It Takes A Generation
It may seem easy for outsiders like us to take the long view and look at the big picture on institutional reform. We realize it is unsatisfying (and often frustrating) when outsiders remind those on the ground dealing with the day to day negotiations and setbacks that progress takes time. But it is also our responsibility as professionals who study and work on these types of processes to remind those involved that no country has undertaken reform processes, constitutional or otherwise, quickly or smoothly. Even in the best cases, institutional reform takes a generation; not to move from Somalia to Denmark, but to make a more realistic move, like the equivalent of transforming the quality of institutions from that of modern day Nepal or Madagascar to those of Thailand or Tunisia. During that time there are often stress tests on these systems and there can be setbacks; Sri Lanka is in the middle of a long process and the current events are such tests. As such, it is important to put progress into perspective. While the guiding star on such a process might be a new constitution or more representation in parliament, seemingly minor victories like those described above are more likely to occur day by day and indicate progress that can be especially appreciated from a comparative perspective.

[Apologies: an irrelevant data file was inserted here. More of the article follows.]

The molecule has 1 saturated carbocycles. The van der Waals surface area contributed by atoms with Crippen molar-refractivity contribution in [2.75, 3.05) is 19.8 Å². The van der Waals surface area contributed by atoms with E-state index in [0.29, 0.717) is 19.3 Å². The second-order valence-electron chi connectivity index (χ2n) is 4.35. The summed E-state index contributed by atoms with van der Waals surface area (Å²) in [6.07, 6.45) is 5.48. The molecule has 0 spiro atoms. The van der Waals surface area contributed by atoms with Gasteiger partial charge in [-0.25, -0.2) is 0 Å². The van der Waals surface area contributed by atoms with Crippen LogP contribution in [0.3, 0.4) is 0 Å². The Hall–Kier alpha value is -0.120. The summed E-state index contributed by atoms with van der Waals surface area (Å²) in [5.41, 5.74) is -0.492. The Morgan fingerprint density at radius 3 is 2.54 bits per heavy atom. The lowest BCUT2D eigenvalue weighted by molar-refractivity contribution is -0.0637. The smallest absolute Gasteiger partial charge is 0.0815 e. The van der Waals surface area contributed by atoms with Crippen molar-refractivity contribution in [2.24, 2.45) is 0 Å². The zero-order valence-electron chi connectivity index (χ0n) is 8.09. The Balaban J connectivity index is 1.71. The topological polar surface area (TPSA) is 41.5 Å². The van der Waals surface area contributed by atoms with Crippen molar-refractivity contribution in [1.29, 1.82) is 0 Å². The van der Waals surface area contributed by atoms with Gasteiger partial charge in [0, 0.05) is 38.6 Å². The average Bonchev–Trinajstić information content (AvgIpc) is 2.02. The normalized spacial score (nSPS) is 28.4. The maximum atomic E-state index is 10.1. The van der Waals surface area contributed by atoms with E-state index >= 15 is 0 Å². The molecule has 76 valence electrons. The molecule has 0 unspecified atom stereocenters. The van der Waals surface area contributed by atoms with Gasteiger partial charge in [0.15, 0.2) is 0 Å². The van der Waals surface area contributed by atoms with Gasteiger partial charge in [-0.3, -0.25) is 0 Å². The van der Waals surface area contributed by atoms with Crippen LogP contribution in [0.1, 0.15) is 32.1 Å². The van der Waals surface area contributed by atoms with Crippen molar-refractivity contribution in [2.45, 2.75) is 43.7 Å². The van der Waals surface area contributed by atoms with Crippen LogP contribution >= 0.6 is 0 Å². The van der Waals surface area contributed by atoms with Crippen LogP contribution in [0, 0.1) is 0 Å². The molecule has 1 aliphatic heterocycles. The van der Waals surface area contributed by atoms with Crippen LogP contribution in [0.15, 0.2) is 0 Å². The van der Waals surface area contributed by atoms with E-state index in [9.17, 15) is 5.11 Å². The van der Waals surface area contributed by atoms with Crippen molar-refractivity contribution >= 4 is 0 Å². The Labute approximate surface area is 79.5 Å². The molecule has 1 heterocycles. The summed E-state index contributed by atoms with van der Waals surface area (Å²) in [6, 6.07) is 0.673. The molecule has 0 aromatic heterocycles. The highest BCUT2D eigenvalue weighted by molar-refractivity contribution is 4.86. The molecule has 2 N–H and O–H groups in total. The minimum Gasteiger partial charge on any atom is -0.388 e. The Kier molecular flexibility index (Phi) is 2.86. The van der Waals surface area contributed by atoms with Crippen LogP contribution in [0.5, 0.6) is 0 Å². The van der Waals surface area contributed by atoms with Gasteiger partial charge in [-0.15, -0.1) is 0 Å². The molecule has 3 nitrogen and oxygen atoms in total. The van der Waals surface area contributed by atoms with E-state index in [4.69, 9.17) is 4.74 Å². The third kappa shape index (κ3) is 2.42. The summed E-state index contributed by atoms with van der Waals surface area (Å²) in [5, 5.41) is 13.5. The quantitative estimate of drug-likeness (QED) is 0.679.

Developing an Inclusive Political Culture
Sri Lanka stands at a defining moment. Continuing to rely on, and strengthen, a political system based on institutions and the rule of law will be critical to building the new Sri Lanka. However, the twin challenges of backsliding and institutional capture by anti-democratic forces still loom large. To face them effectively, elections will not be enough. What Sri Lankans can do now is to use the current crisis to nudge the political culture in a more inclusive direction, based on dialogue and the identification of minimal common denominators of the national interest.
Read more on the evolving political context in Sri Lanka here.
Originally published in Groundviews.